The Melting of America: The Story of a Can't-Do Nation

Lately, I've been studying the climate-change induced
melting of glaciers in the Greater Himalaya. Understanding the
cascading effects of the slow-motion downsizing of one of the planet's
most magnificent landforms has, to put it politely, left me dispirited.
Spending time considering the deleterious downstream effects on the two
billion people (from the North China Plain to Afghanistan) who depend
on the river systems -- the Yellow, Yangtze, Mekong, Salween,
Irrawaddy, Brahmaputra, Ganges, Indus, Amu Darya and Tarim -- that
arise in these mountains isn't much of an antidote to malaise either.

If you focus on those Himalayan highlands, a deep sense of loss
creeps over you -- the kind that comes from contemplating the possible
end of something once imagined as immovable, immutable, eternal,
something that has unexpectedly become vulnerable and perishable as it
has slipped into irreversible decline. Those magnificent glaciers,
known as the Third Pole because they contain the most ice in the world
short of the two polar regions, are now wasting away on an overheated
planet and no one knows what to do about it.

To stand next to one of those leviathans of ice, those Moby Dicks of
the mountains, is to feel in the most poignant form the magnificence of
the creator's work. It's also to regain an ancient sense, largely lost
to us, of our relative smallness on this planet and to be forcibly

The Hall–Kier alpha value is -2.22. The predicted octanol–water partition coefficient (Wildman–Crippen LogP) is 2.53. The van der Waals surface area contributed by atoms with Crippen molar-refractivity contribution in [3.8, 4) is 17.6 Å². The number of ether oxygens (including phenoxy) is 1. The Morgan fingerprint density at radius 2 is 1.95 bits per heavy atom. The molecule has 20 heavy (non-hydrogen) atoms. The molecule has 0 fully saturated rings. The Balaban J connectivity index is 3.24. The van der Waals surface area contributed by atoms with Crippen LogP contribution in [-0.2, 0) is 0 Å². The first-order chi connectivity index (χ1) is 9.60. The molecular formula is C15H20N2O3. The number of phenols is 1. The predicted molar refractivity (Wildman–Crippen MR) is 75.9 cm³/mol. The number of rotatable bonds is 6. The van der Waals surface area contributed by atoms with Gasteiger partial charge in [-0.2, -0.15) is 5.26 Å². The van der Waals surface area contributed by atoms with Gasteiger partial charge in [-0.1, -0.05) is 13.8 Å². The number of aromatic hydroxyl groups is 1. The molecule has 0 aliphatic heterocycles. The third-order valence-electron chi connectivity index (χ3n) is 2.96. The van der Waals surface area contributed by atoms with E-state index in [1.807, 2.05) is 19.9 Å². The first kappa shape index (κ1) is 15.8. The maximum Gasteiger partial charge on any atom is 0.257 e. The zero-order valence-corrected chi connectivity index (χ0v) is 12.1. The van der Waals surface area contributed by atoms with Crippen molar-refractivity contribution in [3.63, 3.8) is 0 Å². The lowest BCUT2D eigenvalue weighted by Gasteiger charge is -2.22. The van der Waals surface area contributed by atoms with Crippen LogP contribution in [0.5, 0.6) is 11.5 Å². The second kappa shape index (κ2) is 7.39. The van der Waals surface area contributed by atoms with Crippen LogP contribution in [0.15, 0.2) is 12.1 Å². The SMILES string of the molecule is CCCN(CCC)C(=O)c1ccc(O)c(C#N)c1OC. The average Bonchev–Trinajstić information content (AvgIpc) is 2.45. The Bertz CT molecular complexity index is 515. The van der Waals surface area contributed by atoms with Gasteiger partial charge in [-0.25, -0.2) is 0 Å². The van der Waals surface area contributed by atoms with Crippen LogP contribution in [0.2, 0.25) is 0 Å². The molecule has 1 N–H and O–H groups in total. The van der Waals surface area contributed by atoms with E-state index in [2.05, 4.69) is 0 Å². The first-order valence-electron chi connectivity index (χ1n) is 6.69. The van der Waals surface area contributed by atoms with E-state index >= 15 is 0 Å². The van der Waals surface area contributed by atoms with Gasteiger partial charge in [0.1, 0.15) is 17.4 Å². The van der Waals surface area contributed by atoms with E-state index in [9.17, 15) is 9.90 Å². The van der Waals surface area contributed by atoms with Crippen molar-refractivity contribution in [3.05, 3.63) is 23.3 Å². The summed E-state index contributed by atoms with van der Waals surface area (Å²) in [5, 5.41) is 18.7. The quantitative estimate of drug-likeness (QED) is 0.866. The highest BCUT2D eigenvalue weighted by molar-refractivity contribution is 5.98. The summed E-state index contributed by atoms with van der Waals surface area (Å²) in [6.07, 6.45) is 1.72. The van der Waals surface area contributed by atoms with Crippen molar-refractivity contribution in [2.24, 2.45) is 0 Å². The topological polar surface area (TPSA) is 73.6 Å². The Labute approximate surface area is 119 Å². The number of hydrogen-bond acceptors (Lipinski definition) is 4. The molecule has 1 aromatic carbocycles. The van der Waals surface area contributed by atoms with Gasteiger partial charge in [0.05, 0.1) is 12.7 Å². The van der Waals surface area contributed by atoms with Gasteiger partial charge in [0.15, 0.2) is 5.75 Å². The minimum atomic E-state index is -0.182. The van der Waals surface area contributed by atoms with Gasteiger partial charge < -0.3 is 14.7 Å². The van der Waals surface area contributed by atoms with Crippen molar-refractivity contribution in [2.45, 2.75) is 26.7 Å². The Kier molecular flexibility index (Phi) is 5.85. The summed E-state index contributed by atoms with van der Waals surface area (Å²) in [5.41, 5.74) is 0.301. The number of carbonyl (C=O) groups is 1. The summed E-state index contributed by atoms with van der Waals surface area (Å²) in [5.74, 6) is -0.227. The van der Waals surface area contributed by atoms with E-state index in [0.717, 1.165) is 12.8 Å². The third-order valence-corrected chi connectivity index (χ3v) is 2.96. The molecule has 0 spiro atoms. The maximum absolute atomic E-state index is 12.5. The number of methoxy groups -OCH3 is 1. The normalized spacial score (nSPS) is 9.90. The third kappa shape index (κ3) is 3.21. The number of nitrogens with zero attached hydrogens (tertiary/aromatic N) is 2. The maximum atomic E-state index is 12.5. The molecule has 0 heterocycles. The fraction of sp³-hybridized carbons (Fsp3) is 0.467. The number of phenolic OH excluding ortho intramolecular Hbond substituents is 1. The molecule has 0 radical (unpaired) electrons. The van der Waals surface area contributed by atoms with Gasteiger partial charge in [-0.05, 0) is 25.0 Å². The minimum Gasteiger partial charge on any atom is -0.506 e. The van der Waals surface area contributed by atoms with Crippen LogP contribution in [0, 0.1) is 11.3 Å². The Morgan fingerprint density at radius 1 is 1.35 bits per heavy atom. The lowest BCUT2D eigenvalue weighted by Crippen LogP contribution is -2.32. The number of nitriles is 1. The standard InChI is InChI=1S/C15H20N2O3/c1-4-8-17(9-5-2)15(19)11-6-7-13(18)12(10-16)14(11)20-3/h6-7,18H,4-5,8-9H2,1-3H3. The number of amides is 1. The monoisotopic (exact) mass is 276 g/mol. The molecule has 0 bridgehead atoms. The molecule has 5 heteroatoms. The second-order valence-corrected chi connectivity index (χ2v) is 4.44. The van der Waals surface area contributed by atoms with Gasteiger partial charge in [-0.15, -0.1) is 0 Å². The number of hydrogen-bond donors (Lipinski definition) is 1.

reminded that we have passed a tipping point. The days when the
natural world was demonstrably ascendant over even the quite modest
collective strength of humankind are over. The power -- largely to set
an agenda of destruction -- has irrevocably shifted from nature to us.

Another tipping point has also been on my mind lately and it's left
me no less melancholy. In this case, the Moby Dick in question is my
own country, the United States of America. We Americans, too, seem to
have passed a tipping point. Like the glaciers of the high Himalaya,
long familiar aspects of our nation are beginning to feel as if they
were, in a sense, melting away.

The eight years of George W. Bush's wrecking ball undeniably helped
set our descent in motion. Then came the dawning realization that
President Barack Obama, who strode into office billed as a catalyst of
sure-fire change, would no more stop the melting down of the planet's
former "sole superpower" than the Copenhagen summit would stop the
melting of those glaciers. After all, a predatory and dysfunctional
Washington reminds us constantly that we may be approaching the end of
the era of American possibility. For Obama's beguiling aura of promise
to be stripped away so unceremoniously has left me feeling as if we, as
a country, might have missed the last flight out.

And speaking of last flights out, I've been on a lot of those
lately. It's difficult enough to contemplate the decline of one's
country from within, but from abroad? That -- take my word for it --
is an even more painful prospect. Because out there you can't escape
an awareness that what's working and being built elsewhere is failing
and being torn apart here. To travel is to be forced to make endless
comparisons which, when it comes to our country, is like being
disturbed by unnerving dreams.

In the past few months, as I've roamed the world from San Francisco
to Copenhagen to Beijing to Dubai, I've taken to keeping a double-entry
list of what works and what doesn't, country by country.
Unfortunately, it's largely a list of what works "there" and doesn't
work here. It's in places like China, South Korea, Sweden, Holland,